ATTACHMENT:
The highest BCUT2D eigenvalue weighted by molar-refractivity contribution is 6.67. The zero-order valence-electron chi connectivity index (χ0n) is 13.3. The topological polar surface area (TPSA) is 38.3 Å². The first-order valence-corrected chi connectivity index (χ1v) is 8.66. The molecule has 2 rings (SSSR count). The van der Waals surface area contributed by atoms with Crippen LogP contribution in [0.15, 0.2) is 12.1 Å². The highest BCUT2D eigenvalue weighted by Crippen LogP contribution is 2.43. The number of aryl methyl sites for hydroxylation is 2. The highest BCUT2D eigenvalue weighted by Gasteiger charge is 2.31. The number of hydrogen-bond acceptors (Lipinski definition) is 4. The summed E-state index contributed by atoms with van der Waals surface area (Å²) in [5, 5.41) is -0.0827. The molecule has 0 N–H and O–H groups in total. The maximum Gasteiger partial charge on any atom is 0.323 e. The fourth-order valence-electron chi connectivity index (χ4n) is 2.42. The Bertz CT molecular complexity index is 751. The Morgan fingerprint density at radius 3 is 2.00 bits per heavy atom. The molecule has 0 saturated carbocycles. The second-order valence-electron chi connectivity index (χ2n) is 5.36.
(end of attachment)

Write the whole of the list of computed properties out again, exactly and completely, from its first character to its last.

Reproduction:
The highest BCUT2D eigenvalue weighted by molar-refractivity contribution is 6.67. The zero-order valence-electron chi connectivity index (χ0n) is 13.3. The topological polar surface area (TPSA) is 38.3 Å². The first-order valence-corrected chi connectivity index (χ1v) is 8.66. The molecule has 2 rings (SSSR count). The van der Waals surface area contributed by atoms with Crippen LogP contribution in [0.15, 0.2) is 12.1 Å². The highest BCUT2D eigenvalue weighted by Crippen LogP contribution is 2.43. The number of aryl methyl sites for hydroxylation is 2. The highest BCUT2D eigenvalue weighted by Gasteiger charge is 2.31. The number of hydrogen-bond acceptors (Lipinski definition) is 4. The summed E-state index contributed by atoms with van der Waals surface area (Å²) in [5, 5.41) is -0.0827. The molecule has 0 N–H and O–H groups in total. The maximum Gasteiger partial charge on any atom is 0.323 e. The fourth-order valence-electron chi connectivity index (χ4n) is 2.42. The Bertz CT molecular complexity index is 751. The Morgan fingerprint density at radius 3 is 2.00 bits per heavy atom. The molecule has 0 saturated carbocycles. The second-order valence-electron chi connectivity index (χ2n) is 5.36.